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Economic strain could help topple Mobutu: world diplomats plot to oust Zaire dictator.

NEW YORK -- Can economic sanctions force dictator Mobutu Sese Seko to relinquish his stranglehold on Zaire's 40 million people? That question is being asked around the world, from Kinshasa's hungry streets to Washington's corridors of power, as experts and political leaders coalesce around a package of carefully targeted economic pressures that could speedd the demise of Mobutu's "kleptocracy," or government of theft.

For the past month, diplomats from France, Belgium and the United States -- Mobutu's most important patrons in years past -- have been meeting to plot a joint strategy for dislodging Mobutu.

President Clinton ha already said, in a letter to Congressman Donald Payne (D-N.J.), that he would support unspectified "measures" pressing Mobutu to "immediately transfer effective authority to the transitional government and stop interfering" with its reform efforts.

"Getting rid of Mobutu won't be very difficult" if Western powers take though action against Mobutu and give the democracy movement "financial, diplomatic and political support," says Hamuli Kabarhuza, a member of Zaire's transitional parliament and close ally of its leader, Catholic Archbishop Laurent Monsengwo Pasinya.

The biggest obstacle to action lies in the fact that broad sanctions will not touch Mobutu, because the dictator cares about almost nothing in Zaire beyond his ability to control the armed forces and exploit its resources for personal gain.

Mobutu's security forces have killed many opposition backers in recent months. In late February, they even held the transitional Parliment hostage for two days, cutting off food, water and medical support for 400 people barricaded inside its meeting hall.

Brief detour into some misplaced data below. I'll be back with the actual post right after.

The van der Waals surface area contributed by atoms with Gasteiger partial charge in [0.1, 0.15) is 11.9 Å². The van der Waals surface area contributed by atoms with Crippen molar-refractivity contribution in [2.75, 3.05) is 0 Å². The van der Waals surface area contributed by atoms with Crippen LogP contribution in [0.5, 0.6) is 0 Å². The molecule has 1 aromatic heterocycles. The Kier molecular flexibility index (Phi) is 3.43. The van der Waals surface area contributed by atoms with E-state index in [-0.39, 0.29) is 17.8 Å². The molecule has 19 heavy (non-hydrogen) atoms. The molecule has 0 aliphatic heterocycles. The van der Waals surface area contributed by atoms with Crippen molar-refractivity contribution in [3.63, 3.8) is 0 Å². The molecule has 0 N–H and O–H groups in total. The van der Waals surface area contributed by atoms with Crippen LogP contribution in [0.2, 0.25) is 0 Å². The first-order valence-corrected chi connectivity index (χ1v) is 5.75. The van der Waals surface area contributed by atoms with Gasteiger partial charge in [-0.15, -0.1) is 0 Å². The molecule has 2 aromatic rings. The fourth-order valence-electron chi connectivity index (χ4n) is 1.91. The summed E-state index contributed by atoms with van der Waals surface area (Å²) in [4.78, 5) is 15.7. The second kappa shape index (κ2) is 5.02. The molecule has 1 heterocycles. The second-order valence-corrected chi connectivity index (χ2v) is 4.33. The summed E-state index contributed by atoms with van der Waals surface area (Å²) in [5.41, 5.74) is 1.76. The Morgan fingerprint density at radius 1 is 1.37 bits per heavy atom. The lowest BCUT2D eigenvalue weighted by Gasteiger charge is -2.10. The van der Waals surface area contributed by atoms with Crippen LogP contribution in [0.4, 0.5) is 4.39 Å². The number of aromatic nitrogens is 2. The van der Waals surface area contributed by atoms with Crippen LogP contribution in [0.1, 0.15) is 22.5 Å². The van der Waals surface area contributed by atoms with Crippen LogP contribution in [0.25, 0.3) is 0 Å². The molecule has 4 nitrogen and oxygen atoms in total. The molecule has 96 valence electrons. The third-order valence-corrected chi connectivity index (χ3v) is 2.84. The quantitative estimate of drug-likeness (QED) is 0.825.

Mobutu also appears to be treating government finance institution like personal property. Reports from Kinshasa suggest that Mobutu's family and friends have used the Central Bank to finance a diamond-smuggling operation involving up to $300 million a year in irregular exports.

A Congressional resolution drafted by Payne directly confronts the obstacles by proposing sanctions targeted against Mobutu and the institutions he controls, not the Zairian people.

It urges Clinton to immediately freeze Mobutu's bank accounts and those of his family and associates, ban issuance of visas for Mobutu and his entourage and expel Mobutu's ambassador from the United States.

These actions would be largely symbolic, since Mobutu rarely visits the United States and almost certainly keeps most of his multibillion-dollar personal fortune in Europe. However, U.S. action would encourage similar moves by U.S. allies with greater access to the Mobutu fortune.

If Mobutu still refuses to ease his grip on power, the Payne plan envisions further actions targeted against Mobutu's power centers.

These next steps would include Zaire's suspension of Zaire from the IMF and the World Bank, isolating the Mobutu Central Bank; an arms embargo; and a ban on imports from Zaire, but no corresponding restrictions on shipments of goods to Zaire.

Payne's one-way trade restrictions could block Zairian mineral exports -- long used by Mobutu for personal gain -- without affecting shipments of food, medicine and other basic commodities needed by Zairins, especially urban dwellers, pushed to the brink of starvation by Mobutu's looting of the economy.

The plan's final and most controversial plank says the United State, France and Belgium should seek U.N. approval for a military mission to disarm Mobutu's foces if all other measures fail.

Sister of Notre Dame Maura Browne, who heads the Africa Faith and Justice Network, agrees that humanitarian intervention could be needed but says the United States, France and Belgium are the wrong countries to do it because "they have exploited that country so badly." IF a U.N. intervention is needed, she argues. any peacemaking force shoul be led by African forces whose presence would not raise the specter of "neocolonialism."
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Title Annotation:includes related article
Author:Askin, Steve
Publication:National Catholic Reporter
Date:Mar 19, 1993
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